To achieve inner silence.
For many people, prayers are expressed in words. Eucharistic prayers. Grace at a meal. Contemplative prayer refers to praying to achieve inner silence. For many, this form of prayer is far more difficult than pondering words. Fingering prayer beads may aid in achieving this form of introspection.
Prayer beads are an aid to achieving a type of prayer called Contemplative Prayer. Contemplative Prayer is well described by one of its great modern proponents, the Cistercian priest and monk Fr. Thomas Keating who lives and works at a Benedictine monastery at Snowmass, Colorado.
Fr. Keating tells us that all true prayer is based on a conviction of the presence of the Spirit. True prayer can go in two directions. These are called discursive prayer and contemplative prayer. In discursive prayer, we pray into the Spirit using our thoughts and words. In contemplative prayer, we detach ourselves from our thoughts so as to open up ourselves to letting the Spirit pray in us (Keating, 1994).
So a goal of contemplative prayer is interior silence. Achieving this interior silence is an important step we must take to open up ourselves to letting the Spirit pray in us. We are, in essence, listening rather than speaking (Kelsey, 1976).
There are a number of practices that “spontaneously or deliberately” free the mind of dependence on thinking to go to God (Keating). These practices include lectio divina (a method of prayerfully reading the Scriptures), use of repetitive prayers such as the Jesus Prayer or the Hail Mary, the use of a repetitive mantra (often a word or short phrase such as “love” or “peace” or “Come Lord Jesus” or many, many others), the Veneration of Icons, devotionals such as the Stations of the Cross, and prayer beads.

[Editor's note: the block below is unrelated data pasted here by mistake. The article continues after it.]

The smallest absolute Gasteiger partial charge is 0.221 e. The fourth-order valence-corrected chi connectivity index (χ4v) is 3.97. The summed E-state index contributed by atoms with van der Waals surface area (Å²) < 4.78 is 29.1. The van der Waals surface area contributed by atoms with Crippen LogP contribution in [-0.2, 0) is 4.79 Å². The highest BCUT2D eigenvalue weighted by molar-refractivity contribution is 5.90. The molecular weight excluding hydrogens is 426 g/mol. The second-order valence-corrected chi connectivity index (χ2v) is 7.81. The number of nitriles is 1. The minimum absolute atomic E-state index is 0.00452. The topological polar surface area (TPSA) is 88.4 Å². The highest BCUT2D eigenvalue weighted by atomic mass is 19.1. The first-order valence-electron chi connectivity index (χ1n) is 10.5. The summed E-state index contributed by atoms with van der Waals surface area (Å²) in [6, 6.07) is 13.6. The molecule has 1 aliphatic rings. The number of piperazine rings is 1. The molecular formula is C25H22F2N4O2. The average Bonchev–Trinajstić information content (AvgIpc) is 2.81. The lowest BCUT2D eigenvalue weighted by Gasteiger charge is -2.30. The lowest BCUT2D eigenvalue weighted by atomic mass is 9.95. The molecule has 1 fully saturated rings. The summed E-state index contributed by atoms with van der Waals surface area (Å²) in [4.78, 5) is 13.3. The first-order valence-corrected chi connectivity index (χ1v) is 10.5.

So just what do prayer beads do? There may be no better description than that of a prayer bead authority, Fr. Basil Pennington of the Roman Catholic Dominican Order.
Fingering beads often helps our concentration. This is one of their greater benefits. While they occupy and integrate our external senses into our prayer, our mind is left freer to attend to its own level of reality. There are mysteries to be pondered and experiences to be had, moments of enlightenment and touches of the divine, while the beads and their accompanying formulas keep the lower faculties occupied. Even when the rational mind is occupied in conversation or some other simple task, beads can be support the spirit in its course of prayer. Deliberately holding the beads can in itself be prayer, especially when the mind seems unable to formulate any meaningful thoughts. The chain of beads can reach far beyond itself, bonding us with a higher power – with heaven itself. A lifetime of absorbed myth, rich legends, frequent use, and association with significant moments can endow a little chaplet (a small loop of beads) with powerful symbolic meanings very personal to the hand and heart that hold it (Pennington, 1985).
So for people used to discursive prayer, prayer beads are a step toward contemplative prayer, one way to take the step from “talking to God” to “listening to God.”
Keating, Fr. Thomas, Open Mind, Open Heart, The Contemplative Dimension of the Gospel, the Continuum Publishing Company, New York, 1994, particularly pages 13, 145, and 147.
Kelsey, Fr. Morton T., The Other Side of Silence, A Guide to Christian Meditation, Paulist Press, 1976, p. 93.
Pennington, Fr. M. Basil, Praying by Hand, Rediscovering the Rosary as a Way of Prayer, Harper San Francisco, 1985, p. 4, et. Seq.
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